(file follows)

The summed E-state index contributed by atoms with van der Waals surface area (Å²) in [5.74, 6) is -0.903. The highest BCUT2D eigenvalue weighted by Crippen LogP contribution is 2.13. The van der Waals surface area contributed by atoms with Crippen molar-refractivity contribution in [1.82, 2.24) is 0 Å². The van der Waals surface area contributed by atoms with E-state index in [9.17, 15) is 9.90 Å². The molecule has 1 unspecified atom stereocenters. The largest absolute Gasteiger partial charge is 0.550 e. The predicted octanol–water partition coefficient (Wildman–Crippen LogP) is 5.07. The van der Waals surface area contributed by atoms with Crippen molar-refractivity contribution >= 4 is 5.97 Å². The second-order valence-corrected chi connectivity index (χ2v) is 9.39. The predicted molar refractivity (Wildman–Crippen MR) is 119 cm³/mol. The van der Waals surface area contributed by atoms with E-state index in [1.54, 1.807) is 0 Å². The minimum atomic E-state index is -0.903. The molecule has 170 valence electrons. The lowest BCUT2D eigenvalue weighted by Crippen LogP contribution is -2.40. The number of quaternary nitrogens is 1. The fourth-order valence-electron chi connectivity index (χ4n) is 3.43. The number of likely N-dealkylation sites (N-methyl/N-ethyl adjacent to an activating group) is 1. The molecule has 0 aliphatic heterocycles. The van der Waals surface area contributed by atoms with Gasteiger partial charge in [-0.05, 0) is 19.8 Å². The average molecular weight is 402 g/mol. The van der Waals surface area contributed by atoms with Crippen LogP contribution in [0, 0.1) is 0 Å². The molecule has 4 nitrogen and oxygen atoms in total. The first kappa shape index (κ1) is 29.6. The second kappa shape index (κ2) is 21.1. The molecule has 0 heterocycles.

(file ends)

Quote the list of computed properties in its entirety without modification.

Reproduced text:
The summed E-state index contributed by atoms with van der Waals surface area (Å²) in [5.74, 6) is -0.903. The highest BCUT2D eigenvalue weighted by Crippen LogP contribution is 2.13. The van der Waals surface area contributed by atoms with Crippen molar-refractivity contribution in [1.82, 2.24) is 0 Å². The van der Waals surface area contributed by atoms with E-state index in [9.17, 15) is 9.90 Å². The molecule has 1 unspecified atom stereocenters. The largest absolute Gasteiger partial charge is 0.550 e. The predicted octanol–water partition coefficient (Wildman–Crippen LogP) is 5.07. The van der Waals surface area contributed by atoms with Crippen molar-refractivity contribution >= 4 is 5.97 Å². The second-order valence-corrected chi connectivity index (χ2v) is 9.39. The predicted molar refractivity (Wildman–Crippen MR) is 119 cm³/mol. The van der Waals surface area contributed by atoms with E-state index in [1.54, 1.807) is 0 Å². The minimum atomic E-state index is -0.903. The molecule has 170 valence electrons. The lowest BCUT2D eigenvalue weighted by Crippen LogP contribution is -2.40. The number of quaternary nitrogens is 1. The fourth-order valence-electron chi connectivity index (χ4n) is 3.43. The number of likely N-dealkylation sites (N-methyl/N-ethyl adjacent to an activating group) is 1. The molecule has 0 aliphatic heterocycles. The van der Waals surface area contributed by atoms with Gasteiger partial charge in [-0.05, 0) is 19.8 Å². The average molecular weight is 402 g/mol. The van der Waals surface area contributed by atoms with Crippen LogP contribution in [0, 0.1) is 0 Å². The molecule has 4 nitrogen and oxygen atoms in total. The first kappa shape index (κ1) is 29.6. The second kappa shape index (κ2) is 21.1. The molecule has 0 heterocycles.